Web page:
which it will not be possible to remove enough heat to maintain constant temperature, unless the cooling capacity is increased by incorporating internal cooling coils or by using external heat exchangers. These modifications may prove costly or else interfere with mixing in the vessels. There is possibly the alternative of using micro-organisms with higher optimum temperatures. The oxygen requirements of a process may limit the size of vessel which can be operated successfully. In acetic acid (vinegar) production, where very efficient aeration is critical, because Acetobacter spp. are very sensitive to oxygen depletion in the broth, the maximum acetator capacity which could be used was about 50,000 dm3 (Pape, 1977).
There is an upper size limit for a custom-built fermenter that can be transported to a site, while much larger vessels may be built on site. Most countries limit the maximum size of unit that can be transported on the road. In 1979 the first ICI pic production vessel for single-cell protein was installed; this had a volume of 1.5 x 106 dm3, was 80-m tall and cost £6 X 106 (Sharp, 1989). It was constructed in France, floated on a barge to the River Tees, and transported a very short distance on land. At the time of erection it was the largest fabricated fermenter ever to be transported.
Because of the capital investment and operational costs there is now a trend to consider unconventional fermenter designs of simple construction with very efficient oxygen-transfer to be used for specific purposes, particularly single-cell protein. In this context, Schugerl et al. (1978) have considered the case of a single-cell protein plant for 100,000 tonnes annum"1 using methanol as the main substrate. The plant investment was only 20% of the production cost. In this investment cost only 20 to 25% was due to the fermenter. Of this, the vessel accounted for 5 to 10%, the stirrer and aerator 5 to 10% and cooling 10 to 15%. Energy, water, aeration and auxiliaries were estimated to be a further 10% of the production costs. Since the fermenter investment costs are approximately 4 to 5% and the operating costs are 10%, it was concluded that the type of vessel could influence only 15% of the total production costs. If a tower fermenter were used, the main advantage would appear to be lower operating costs, particularly reduced energy and cooling-water costs, as the removal of mechanical stirring would diminish the cooling water requirements.
A useful guide has been prepared by the Institution of Chemical Engineers (1977) which outlined, in reasonably quantitative terms, many factors making up a check list which must be incorporated into the final capital costing of a chemical-plant project. It is possible from a knowledge of the proposed plant location, a sketch of the chemical plant proccss flow sheet, the size of the major items of equipment and the service requirements, to estimate capital and operating costs to ±15% (Backhurst and Harker, 1973). Unfortunately, comparable literature for fermentation plants is not available.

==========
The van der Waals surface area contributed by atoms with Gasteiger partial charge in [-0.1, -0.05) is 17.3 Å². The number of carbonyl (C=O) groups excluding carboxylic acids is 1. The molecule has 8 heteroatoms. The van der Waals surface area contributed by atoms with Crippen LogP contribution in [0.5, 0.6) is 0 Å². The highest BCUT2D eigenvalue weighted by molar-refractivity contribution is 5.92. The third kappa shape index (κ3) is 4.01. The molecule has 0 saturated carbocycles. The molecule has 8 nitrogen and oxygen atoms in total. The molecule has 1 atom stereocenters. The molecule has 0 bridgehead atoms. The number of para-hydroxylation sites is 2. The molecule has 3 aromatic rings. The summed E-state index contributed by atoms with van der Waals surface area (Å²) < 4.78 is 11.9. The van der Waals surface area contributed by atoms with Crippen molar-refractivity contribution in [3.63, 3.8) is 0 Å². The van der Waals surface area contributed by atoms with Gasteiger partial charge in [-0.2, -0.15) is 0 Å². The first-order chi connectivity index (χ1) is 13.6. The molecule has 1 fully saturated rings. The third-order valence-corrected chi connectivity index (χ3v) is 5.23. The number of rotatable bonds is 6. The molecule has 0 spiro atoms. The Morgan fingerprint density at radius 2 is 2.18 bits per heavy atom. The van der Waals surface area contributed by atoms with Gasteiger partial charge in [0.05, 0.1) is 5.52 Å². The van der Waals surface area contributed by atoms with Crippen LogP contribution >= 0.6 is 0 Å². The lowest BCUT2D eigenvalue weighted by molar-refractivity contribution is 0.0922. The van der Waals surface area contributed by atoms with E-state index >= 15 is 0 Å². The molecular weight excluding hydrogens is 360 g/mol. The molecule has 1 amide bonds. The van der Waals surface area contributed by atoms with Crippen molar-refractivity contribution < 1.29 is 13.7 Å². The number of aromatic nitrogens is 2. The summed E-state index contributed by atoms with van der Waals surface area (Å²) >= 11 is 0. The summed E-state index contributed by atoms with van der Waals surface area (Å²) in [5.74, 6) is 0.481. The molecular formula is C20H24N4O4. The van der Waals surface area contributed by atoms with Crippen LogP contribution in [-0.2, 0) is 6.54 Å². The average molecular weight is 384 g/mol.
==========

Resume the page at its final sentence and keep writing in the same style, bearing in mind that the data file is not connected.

Some details of the cost of equipment used in fermentation processes has been discussed by Whitaker (1973), Humphrey (1975), Mateles (1975), Rolz (1975), Nyiri and Charles (1977), Maiorella el al (1984), Hacking (1986), Kalk and Langlykke (1986), Reisman (1988) and Atkinson and Mavituna (1991). It is essential to remember that most of the data are estimates for proposed processes. Some equipment-cost breakdowns are quoted in Table 12.5.
Kalk and Landlykke (1986) quote 1985 costs of fer-
menters. In the unit size range of 1.0 to 45 m3, costs for modular units with control and recording ranged from $90,000 to $350,000. The cost of 70 to 250 m3 vessels, which needed site erection, ranged from $800,000 to $2,000,000.
If a vessel is to be used to produce genetically engineered products, the costs will increase significantly because of the extra containment provisions which must be incorporated during construction (see also Chapter 7). It has been estimated that the basic fermenter costs will increase by 10-30% for each increase in Containment level (Hambleton et al, 1991). At level 2 or B3 (see Chapter 7 for definition) the provision of containment of an instrumented 20-dm3 fermenter may increase the cost from £45,000 to £100,000. The cheaper alternative might be to enclose an ordinary fermenter in a suitable containment cabinet. Hambleton et al (1991) have reported the use of a
Table 12.5. Capital cost breakdown for fermentation plant
% of total
(a) Penicillin plant, estimated for five 225,000 dm3 fermenters with ancillary equipment (Swartz, 1979)
Laboratory equipment Spare parts
(b) Norprotein plant (Mogren, 1979)
Raw materials storage
Media preparation and utilities
Cell recovery and drying
(c) ICI pic. Single-cell protein plant (Smith, 1980)
Raw materials Storage and packing Off-site services On-site services Fermentation Compression Dewatering Drying
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